She comes from San Sebastian, Spain where her family was in the restaurant business, but she is still impressed with the professionalism of the New York restaurant world. So much so that when she gets the rare day off, Maite and her new husband venture out to other restaurants. She happily admits that she loves food — teased by other staff members at Daniel for it (‘You’re all the time eating!’) — but it’s clear that diplomatically dealing with people is her true forte.
What does it take to really do this job successfully?
You have to be a good psychologist. You have to read people when they walk in. You probably know if they’re going to be happy whatever you do, or if they’re not going to be happy if you seat them at certain tables. You have to love this business in general ... there’s a lot of hours, a lot, lot of hours. My parents were in this business, and my grandfather.
How do you think it’s different for the way you’re treated as a woman maître d’ than a man? Do people think of you as a maître d ... do we call you a maître d’ or are you a maîtresse d’?
I call myself a maître d’ ... in English my name is [such] that you cannot really say if it’s a woman or man ... I picked up the phone the other day and the person said ‘No, I’m waiting for Maite,’ and I said ‘It’s me.’ And she said [to someone else at the other end] ‘It’s a woman! It’s a woman!’
I would say between seven-thirty and eight.
So I’ve always heard if you’re not a regular customer, you get either six-thirty or nine-thirty.
It really depends on what night of the week or on what moment of the year.
What happens when people try to bully you about things?
It happens sometimes, but I’m very patient ... they know what they want ... it’s a challenge every night, but I love it.
Do people lie about special occasions to get a better table?
I hope not!
When did you decide you wanted to be a maître d’?
I came here about five years ago. I was working back in Spain in the movie industry. I worked for many years at the film festival in San Sebastian, where I come from. Then I wanted to do something different. I came here and my idea was to stay a couple of months.
Was this your first job? How did you get the job?
Yes. A very good friend of my family is a three-Michelin star chef in San Sebastian and I was having lunch with him. I told him I wanted to try this business … so he suggested New York ... he said ‘Let me make a few phone calls’ ... and then a few days later he says ‘I have a friend. His name is Daniel …’
And the job was as an assistant to the position you have now?
Yes, I went through all the departments of the restaurant including the kitchen.
Were there any departments you absolutely hated?
Um .. the kitchen … it’s not that I hated it, I don’t think I could ever work in a kitchen. It was too crazy for me. I admire them after spending the two weeks there, because it’s a really, really tough job. The pressure is really tough.
It’s Valentine’s Day this month. Do mostly young couples reserve for Valentine’s Day?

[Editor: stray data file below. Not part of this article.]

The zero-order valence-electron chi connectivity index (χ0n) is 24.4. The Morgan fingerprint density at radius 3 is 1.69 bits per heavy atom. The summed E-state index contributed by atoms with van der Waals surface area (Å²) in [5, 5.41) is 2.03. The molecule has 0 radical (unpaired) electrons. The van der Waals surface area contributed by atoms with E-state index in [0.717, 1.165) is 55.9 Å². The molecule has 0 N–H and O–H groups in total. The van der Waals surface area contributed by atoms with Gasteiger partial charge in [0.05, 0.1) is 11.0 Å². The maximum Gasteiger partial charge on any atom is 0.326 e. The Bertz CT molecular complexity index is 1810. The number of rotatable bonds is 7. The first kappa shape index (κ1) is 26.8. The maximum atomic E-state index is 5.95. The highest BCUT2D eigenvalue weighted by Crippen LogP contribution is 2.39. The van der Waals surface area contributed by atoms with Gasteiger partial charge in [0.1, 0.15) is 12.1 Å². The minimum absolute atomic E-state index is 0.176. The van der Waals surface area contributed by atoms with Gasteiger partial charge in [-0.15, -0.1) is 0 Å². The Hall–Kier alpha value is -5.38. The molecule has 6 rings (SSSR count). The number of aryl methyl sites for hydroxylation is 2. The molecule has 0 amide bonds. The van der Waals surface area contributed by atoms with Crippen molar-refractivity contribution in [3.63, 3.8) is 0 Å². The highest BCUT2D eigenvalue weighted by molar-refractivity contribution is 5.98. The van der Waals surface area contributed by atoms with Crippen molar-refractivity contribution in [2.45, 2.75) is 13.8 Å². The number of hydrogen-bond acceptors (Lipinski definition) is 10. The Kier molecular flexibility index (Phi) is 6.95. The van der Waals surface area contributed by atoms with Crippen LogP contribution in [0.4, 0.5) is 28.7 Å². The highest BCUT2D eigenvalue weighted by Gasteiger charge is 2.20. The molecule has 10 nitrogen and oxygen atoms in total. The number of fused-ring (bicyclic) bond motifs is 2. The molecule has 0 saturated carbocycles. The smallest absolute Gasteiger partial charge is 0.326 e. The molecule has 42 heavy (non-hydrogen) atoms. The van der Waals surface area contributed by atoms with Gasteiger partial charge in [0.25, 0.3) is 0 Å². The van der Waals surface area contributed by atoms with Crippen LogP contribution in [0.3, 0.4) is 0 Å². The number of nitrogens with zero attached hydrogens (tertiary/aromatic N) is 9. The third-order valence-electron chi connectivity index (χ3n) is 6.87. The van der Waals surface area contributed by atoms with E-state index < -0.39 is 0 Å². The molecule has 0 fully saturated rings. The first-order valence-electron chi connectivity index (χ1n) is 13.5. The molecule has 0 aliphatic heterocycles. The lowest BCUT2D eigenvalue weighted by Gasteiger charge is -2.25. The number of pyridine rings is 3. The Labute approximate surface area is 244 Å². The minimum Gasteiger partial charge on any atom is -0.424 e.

It’s everybody. If we could get everyone into the restaurant who called for Valentine’s Day, we would have about three or four thousand people. I’ve never seen so many phone calls. The other day we actually had somebody here celebrating their 68th [wedding] anniversary!
In general I’m more of an appetizer person, so I love any appetizer. Braised scallops is one of my favorite things. I love the Paupiette of Black Sea Bass. They always tease me here, they’re like ‘You’re all the time eating!’
Do you wear mainly black?
I try not to. I think it’s very important for the customers to know [who is in charge] ... before, when it was a man, it was very easy to know who was in charge.
Who are your regular celebrities?
They’re not like what you would call ‘celebrities’ … but Puff Daddy comes here often.
Lance Armstrong … Bill Cosby comes fairly often, Al Roker comes from time to time, Woody Allen.
Oh, he goes to every restaurant. But Daniel is a very high profile top-of-the-line restaurant, what kind of difficulties can you encounter or a customer encounter when coming to a restaurant like this?
I think the expectations are always really, really high, whether it’s the first time or because they’re regular customers.
So who are the biggest tippers? I know you’re not a waitress but I’m sure you hear.
I would say Americans.
Women or men?
I have to say most men pay the bills.
But women are generally not good tippers …
No, no, they are!
What, when you first came here, was most interesting or surprising about the American restaurant business?
Um … I don’t know if I can generalize, this is Daniel, obviously, but considering that, I I don’t think any restaurant in Spain can even have half the level of detail that I have seen here.
Can you give us an example?
Everything … from how to serve to the detail of taking care of the customers, service-wise. We have a meeting at five o’clock every day with the entire staff, where we talk about who is coming so that everybody knows about every reservation. And at four o’clock all the staff gets training for half an hour, one day it will be a sommelier talking about a certain wine region, some days it’s going to be about how we take reservations so they understand the logic of how the cover count is spread out and things like that. For me, when I arrived here I thought this detail was fascinating.
What types of things do you discuss about the reservations?
We will read out [the names] and say ‘Who is taking care of them? Last time they were not very happy with the wine.’ Or if they haven’t been here for a while, what we can do for them and so on.
So you take into account the temperament of the customer?
Yes. I wish in Spain it was like that. I hope they don’t read this in Spain, but I don’t think the service is very good … last year I was thinking about maybe going back to Spain, but then I rethought it.
I think maybe I’ve found my place in the world.
Friday, February 22, 2008